Bhutan Diaries # 1: Kingdom of the Thunder Dragon

DSC04179Curiosity about this once hermit kingdom which has been deliberately slow in opening its doors to outsiders is one of the reasons we choose to visit Bhutan. Being a neighbor to India, it’s a country that rarely features in the news. This Buddhist kingdom is known as Druk Yul (“Land of the Thunder Dragon”) in Dzongkha, the official language of Bhutan. If you visit Bhutan, you will get to experience the natural charm of the first country where Gross National Happiness is deemed more important than Gross National Product.It is one of the few Asian countries that has never been colonized, and has  picturesque landscapes ranging from the Indian plains to the breathtaking Himalayan range.

On entering Phuntsholing in the plains, one gets the feeling of being in a Buddhist gated community which is well laid out, clean (gets cleaner as you go further inside Bhutan) and orderly in contrast to the Indian bordering town of Jaigaon. Here, vehicles stop at pedestrian crossings and refrain from mindless honking!

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Entering Phuntsholing

Vehicles enter through this painted gateway from Jaigaon (West Bengal, India) into Phuntsholing.On one side are two small gates, for people to walk  between the two countries and all gates close at 10.00pm (9.30pm IST). Just remember, that Bhutan is half an hour ahead of Indian Standard Time!

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Inside Phuntsholing

Walking around we spotted the first giant prayer wheel. The locals as they pass by take a break to turn the prayer wheel, walking around a couple of times.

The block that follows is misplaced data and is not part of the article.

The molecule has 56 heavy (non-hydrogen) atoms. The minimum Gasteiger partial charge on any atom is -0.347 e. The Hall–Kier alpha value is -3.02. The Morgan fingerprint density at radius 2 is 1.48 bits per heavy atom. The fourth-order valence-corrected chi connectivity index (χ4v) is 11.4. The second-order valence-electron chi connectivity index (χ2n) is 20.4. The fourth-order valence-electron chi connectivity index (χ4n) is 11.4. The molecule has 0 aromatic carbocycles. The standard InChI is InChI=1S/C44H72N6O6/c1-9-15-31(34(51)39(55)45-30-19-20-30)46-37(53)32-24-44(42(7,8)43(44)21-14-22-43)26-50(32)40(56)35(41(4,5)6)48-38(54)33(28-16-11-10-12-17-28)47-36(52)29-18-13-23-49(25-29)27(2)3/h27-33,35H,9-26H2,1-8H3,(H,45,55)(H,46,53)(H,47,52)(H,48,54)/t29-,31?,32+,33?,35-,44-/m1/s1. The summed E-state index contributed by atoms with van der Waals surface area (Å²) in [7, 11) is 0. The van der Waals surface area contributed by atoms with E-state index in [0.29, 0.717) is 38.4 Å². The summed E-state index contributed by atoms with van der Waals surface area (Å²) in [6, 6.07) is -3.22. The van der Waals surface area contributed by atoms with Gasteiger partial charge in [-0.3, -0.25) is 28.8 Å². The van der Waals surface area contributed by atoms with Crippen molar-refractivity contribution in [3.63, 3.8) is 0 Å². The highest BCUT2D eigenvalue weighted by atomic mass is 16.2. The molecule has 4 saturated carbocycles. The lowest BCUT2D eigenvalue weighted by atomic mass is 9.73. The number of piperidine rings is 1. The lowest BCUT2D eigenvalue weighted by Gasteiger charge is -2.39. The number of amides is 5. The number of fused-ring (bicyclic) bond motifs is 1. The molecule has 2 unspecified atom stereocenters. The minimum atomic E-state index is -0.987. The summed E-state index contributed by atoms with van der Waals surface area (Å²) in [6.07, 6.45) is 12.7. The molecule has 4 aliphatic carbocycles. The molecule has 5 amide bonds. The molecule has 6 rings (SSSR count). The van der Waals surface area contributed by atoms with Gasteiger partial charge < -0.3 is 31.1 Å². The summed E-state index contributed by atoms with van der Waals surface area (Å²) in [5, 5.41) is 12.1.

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Being Indians we didn’t need a visa to enter Bhutan but had to get a permit at Phuntsholing to travel up further to the capital city of Thimphu and to the town of Paro.

With the exception of visitors from India, Bangladesh and Maldives, other foreign nationals  I heard are required to pay a minimum of $250 per day and have to go through a tour operator to  process a visa to visit Bhutan.

 

This was our one week itinerary: Phuntsholing – Thimphu – Punakha – Paro – Phuntsholing

Stay tuned for more tales from the Land of the Thunder Dragon

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Useful information you could do with if you plan on traveling to Bhutan:

Getting there: We took a flight to Bagdogra and then a Prepaid cab to get to Phuntsholing (3.5 – 4 hours). You could also fly into Paro, the only international airport in the country but flight fares are quite expensive.

Permits: Indians need to get a permit processed (no fee charged) at the Immigration office in Phuntsholing which lets you travel to Thimphu and Paro for 7 days. If you’d like to stay longer you could extend this permit at Thimphu. Documents you will need for the permit: 2 photocopies of either your passport or voter ID and 1 passport size photo. Keep the original document with you. Most hotels in Phuntsholing have the permit application form. The office opens at 9.00am so make sure your there by 8.45.It took us about an hour to get our permits.

Connectivity: Once you have a permit you can buy a `tourist sim’ to have a local number during your stay in Bhutan. Most hotels are WiFi enabled.

Money: Indian currency is accepted including Rs.500 and Rs.1000 Rupee notes. There are ATM’s at Phuntsholing, Thimphu and Paro which dispense Bhutanese currency (Ngultrum). Though, we found that at times the machines can be a bit moody and choose not to dispense cash!

 

 

 

Next: Bhutan Diaries #2

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